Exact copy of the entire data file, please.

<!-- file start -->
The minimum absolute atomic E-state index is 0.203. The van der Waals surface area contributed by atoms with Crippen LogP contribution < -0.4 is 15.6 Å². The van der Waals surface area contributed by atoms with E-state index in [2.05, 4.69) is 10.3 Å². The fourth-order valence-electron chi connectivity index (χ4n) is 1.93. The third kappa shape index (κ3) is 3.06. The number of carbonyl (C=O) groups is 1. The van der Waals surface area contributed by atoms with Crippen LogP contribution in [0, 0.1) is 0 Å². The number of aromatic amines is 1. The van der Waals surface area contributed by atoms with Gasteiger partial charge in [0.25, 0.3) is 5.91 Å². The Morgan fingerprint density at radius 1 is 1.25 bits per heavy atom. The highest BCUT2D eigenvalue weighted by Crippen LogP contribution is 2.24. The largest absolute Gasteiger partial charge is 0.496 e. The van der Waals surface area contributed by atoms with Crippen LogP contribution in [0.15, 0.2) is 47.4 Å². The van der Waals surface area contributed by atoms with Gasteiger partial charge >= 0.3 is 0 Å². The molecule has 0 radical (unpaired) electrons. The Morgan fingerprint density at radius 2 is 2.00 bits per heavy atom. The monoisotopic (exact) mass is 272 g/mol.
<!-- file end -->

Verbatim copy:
The minimum absolute atomic E-state index is 0.203. The van der Waals surface area contributed by atoms with Crippen LogP contribution < -0.4 is 15.6 Å². The van der Waals surface area contributed by atoms with E-state index in [2.05, 4.69) is 10.3 Å². The fourth-order valence-electron chi connectivity index (χ4n) is 1.93. The third kappa shape index (κ3) is 3.06. The number of carbonyl (C=O) groups is 1. The van der Waals surface area contributed by atoms with Crippen LogP contribution in [0, 0.1) is 0 Å². The number of aromatic amines is 1. The van der Waals surface area contributed by atoms with Gasteiger partial charge in [0.25, 0.3) is 5.91 Å². The Morgan fingerprint density at radius 1 is 1.25 bits per heavy atom. The highest BCUT2D eigenvalue weighted by Crippen LogP contribution is 2.24. The largest absolute Gasteiger partial charge is 0.496 e. The van der Waals surface area contributed by atoms with Crippen LogP contribution in [0.15, 0.2) is 47.4 Å². The van der Waals surface area contributed by atoms with Gasteiger partial charge >= 0.3 is 0 Å². The molecule has 0 radical (unpaired) electrons. The Morgan fingerprint density at radius 2 is 2.00 bits per heavy atom. The monoisotopic (exact) mass is 272 g/mol.